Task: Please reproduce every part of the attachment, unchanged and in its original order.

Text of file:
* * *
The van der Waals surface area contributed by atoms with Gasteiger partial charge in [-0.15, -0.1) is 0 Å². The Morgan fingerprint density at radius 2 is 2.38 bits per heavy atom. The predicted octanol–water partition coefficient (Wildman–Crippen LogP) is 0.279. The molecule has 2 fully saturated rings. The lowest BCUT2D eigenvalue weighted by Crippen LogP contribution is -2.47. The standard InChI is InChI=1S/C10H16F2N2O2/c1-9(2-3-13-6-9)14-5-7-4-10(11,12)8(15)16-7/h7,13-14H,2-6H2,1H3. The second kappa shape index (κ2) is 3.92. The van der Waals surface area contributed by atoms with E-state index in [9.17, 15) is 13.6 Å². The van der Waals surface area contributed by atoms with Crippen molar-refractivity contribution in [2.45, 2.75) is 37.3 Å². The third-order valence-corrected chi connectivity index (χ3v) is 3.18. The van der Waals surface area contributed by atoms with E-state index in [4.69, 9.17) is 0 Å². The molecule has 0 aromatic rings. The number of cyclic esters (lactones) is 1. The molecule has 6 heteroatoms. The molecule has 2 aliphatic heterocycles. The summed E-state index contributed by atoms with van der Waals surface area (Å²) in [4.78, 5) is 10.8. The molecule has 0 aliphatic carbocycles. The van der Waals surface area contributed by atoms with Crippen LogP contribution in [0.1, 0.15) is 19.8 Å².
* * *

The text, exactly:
The van der Waals surface area contributed by atoms with Gasteiger partial charge in [-0.15, -0.1) is 0 Å². The Morgan fingerprint density at radius 2 is 2.38 bits per heavy atom. The predicted octanol–water partition coefficient (Wildman–Crippen LogP) is 0.279. The molecule has 2 fully saturated rings. The lowest BCUT2D eigenvalue weighted by Crippen LogP contribution is -2.47. The standard InChI is InChI=1S/C10H16F2N2O2/c1-9(2-3-13-6-9)14-5-7-4-10(11,12)8(15)16-7/h7,13-14H,2-6H2,1H3. The second kappa shape index (κ2) is 3.92. The van der Waals surface area contributed by atoms with E-state index in [9.17, 15) is 13.6 Å². The van der Waals surface area contributed by atoms with Crippen molar-refractivity contribution in [2.45, 2.75) is 37.3 Å². The third-order valence-corrected chi connectivity index (χ3v) is 3.18. The van der Waals surface area contributed by atoms with E-state index in [4.69, 9.17) is 0 Å². The molecule has 0 aromatic rings. The number of cyclic esters (lactones) is 1. The molecule has 6 heteroatoms. The molecule has 2 aliphatic heterocycles. The summed E-state index contributed by atoms with van der Waals surface area (Å²) in [4.78, 5) is 10.8. The molecule has 0 aliphatic carbocycles. The van der Waals surface area contributed by atoms with Crippen LogP contribution in [0.1, 0.15) is 19.8 Å².